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The myth of herd immunity




By Nate Smelle

On my way to town the other morning I noticed there was a haziness unlike the usual humidity lingering in the air at this time of year. Disregarding my observation of abnormality, I turned on the radio and tuned into the morning news.

Soon after tuning in, I heard the broadcaster announce that there was an air quality warning in effect for North Hastings, as well as the entire "listening area." Leaning in to hear the rest of his report, he explained that the reason we were experiencing poor air quality - despite the fact we live among the forested highlands of North Hastings - was because there were 151 wildland fires burning in Ontario. With 138 fires burning in the northwestern part of the province, and another 13 in the northeast region, once again Ontario is on fire.

The real story, however, as usual, was hidden in the numbers. For example, the report indicated that so far this year there have been 902 wildfires; and, that the 10-year average number of wildfires per year in Ontario is 520. Rubbing salt into the wound, was the fact that more than 520,000 hectares of forests and wildlands had already been destroyed this year - more than triple the annual average of 153,000 hectares. The broadcaster went on to inform the public that more than 3,000 people had been evacuated from northern Ontario First Nations due to the wildfires.

Doing my best to interpret the story these numbers were telling, I started breaking down the numbers into terms I could understand. Living on a piece of land approximately 29 acres in size over the better part of the past 15 years, I have come to appreciate the value of an acre of space. By spending time on this land, I have also come to appreciate that I am not the only animal who values the life-inspiring gifts it has to offer.

The monarch butterflies and caterpillars enjoy the abundance of milkweed plants. The white-tailed deer and the elk recognize the shelter and food provided by the forests and fields with their presence. The barred owls make the canopy their home and the tall grass their feeding grounds.

Thinking of how many species share this land with me, I was reminded of information shared with me by a fellow naturalist while we were helping to organize a BioBlitz in Niagara a few years back. While we compiled the data, marking down each species observed over the 24-hour period, he told me how through his research he had learned that up to one billion living organisms could exist within a single cubic metre of soil.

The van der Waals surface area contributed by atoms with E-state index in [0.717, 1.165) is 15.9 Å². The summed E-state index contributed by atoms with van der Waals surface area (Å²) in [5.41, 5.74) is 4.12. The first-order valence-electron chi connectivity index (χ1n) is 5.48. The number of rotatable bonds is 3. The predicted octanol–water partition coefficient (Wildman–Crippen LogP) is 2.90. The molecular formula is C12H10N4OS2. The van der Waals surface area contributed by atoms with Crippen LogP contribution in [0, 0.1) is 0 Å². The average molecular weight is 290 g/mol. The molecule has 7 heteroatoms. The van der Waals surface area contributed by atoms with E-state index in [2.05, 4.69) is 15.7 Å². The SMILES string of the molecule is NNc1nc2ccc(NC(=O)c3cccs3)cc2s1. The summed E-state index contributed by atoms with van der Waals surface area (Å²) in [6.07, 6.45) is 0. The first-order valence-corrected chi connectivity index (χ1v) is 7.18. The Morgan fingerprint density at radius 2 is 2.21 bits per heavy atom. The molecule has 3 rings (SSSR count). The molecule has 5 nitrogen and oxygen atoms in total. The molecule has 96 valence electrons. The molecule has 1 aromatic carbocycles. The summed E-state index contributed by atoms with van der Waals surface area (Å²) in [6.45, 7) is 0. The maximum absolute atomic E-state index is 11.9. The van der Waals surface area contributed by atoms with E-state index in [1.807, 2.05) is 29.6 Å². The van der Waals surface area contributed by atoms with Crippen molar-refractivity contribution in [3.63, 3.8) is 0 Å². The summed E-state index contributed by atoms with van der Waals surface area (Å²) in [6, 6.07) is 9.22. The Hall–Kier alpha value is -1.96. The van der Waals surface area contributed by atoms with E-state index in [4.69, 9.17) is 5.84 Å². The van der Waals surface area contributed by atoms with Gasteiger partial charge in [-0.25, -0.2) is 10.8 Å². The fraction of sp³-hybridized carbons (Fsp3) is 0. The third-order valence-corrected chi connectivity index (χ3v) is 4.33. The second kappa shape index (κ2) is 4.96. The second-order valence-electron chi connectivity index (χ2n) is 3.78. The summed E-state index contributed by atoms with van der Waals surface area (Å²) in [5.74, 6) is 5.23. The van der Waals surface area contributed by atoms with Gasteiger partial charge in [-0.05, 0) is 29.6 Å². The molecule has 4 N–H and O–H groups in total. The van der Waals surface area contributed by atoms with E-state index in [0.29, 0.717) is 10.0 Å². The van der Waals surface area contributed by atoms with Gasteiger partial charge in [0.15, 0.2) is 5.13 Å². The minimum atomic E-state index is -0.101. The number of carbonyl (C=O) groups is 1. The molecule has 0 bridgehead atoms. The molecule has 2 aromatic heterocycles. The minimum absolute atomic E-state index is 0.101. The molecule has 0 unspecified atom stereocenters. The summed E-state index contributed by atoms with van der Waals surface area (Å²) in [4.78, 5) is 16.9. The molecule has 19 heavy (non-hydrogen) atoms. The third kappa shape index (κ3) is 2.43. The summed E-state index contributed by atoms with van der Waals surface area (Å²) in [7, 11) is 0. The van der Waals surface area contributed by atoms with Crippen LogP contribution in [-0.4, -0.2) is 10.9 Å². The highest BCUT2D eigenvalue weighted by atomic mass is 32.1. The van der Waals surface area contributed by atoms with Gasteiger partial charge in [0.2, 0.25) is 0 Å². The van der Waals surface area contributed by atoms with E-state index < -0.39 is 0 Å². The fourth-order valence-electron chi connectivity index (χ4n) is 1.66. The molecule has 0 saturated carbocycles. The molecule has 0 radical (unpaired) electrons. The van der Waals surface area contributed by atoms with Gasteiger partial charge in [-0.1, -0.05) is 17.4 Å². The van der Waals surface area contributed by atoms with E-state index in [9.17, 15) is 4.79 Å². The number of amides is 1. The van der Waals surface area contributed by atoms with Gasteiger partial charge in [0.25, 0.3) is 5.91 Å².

Crunching the numbers in another way, I discovered that in a single acre there are nearly 4,047 square metres; and, that one hectare is composed of 10,000 square metres. This means that the amount of wildland already destroyed - more than 5.2-billion square metres - is no longer prime habitat to the countless number of species it previously harboured.

Depressed by the thought of how devastating these wildfires have been on our dwindling biodiversity, I popped in an old mixed CD to forget about the world on fire. The first song, "Blowing in the Wind," by Bob Dylan took my mind right back to the thickening haziness in the air and its origins.

As we have all found out during the COVID-19 pandemic, we are part of a global community interconnected by the air, water, and soil. The impact of our species' actions are felt by all of us. It doesn't matter how much we deny this connectedness; when we ignore it, we feel it in the form of a reduced quality of life.

In the same manner as the people, the woodland caribou, and all the inhabitants of northwestern Ontario are not immune to the wildfires, our species is not immune to the consequences of our lack of concern for the environment. Our time to stop the exploitation and depletion of our home's resources is running out. Our inaction on the climate crisis, and the war on nature we have been waging since the dawn of so-called “modern civilization” must end now. Otherwise, as the iconic Canadian author, environmentalist, and veteran, Farley Mowat once wrote, “Inaction will cause a man to sink into the slough of despond and vanish without a trace.”

 

 


Post date: 2021-07-27 21:19:08
Post date GMT: 2021-07-28 01:19:08
Post modified date: 2021-07-27 21:19:12
Post modified date GMT: 2021-07-28 01:19:12

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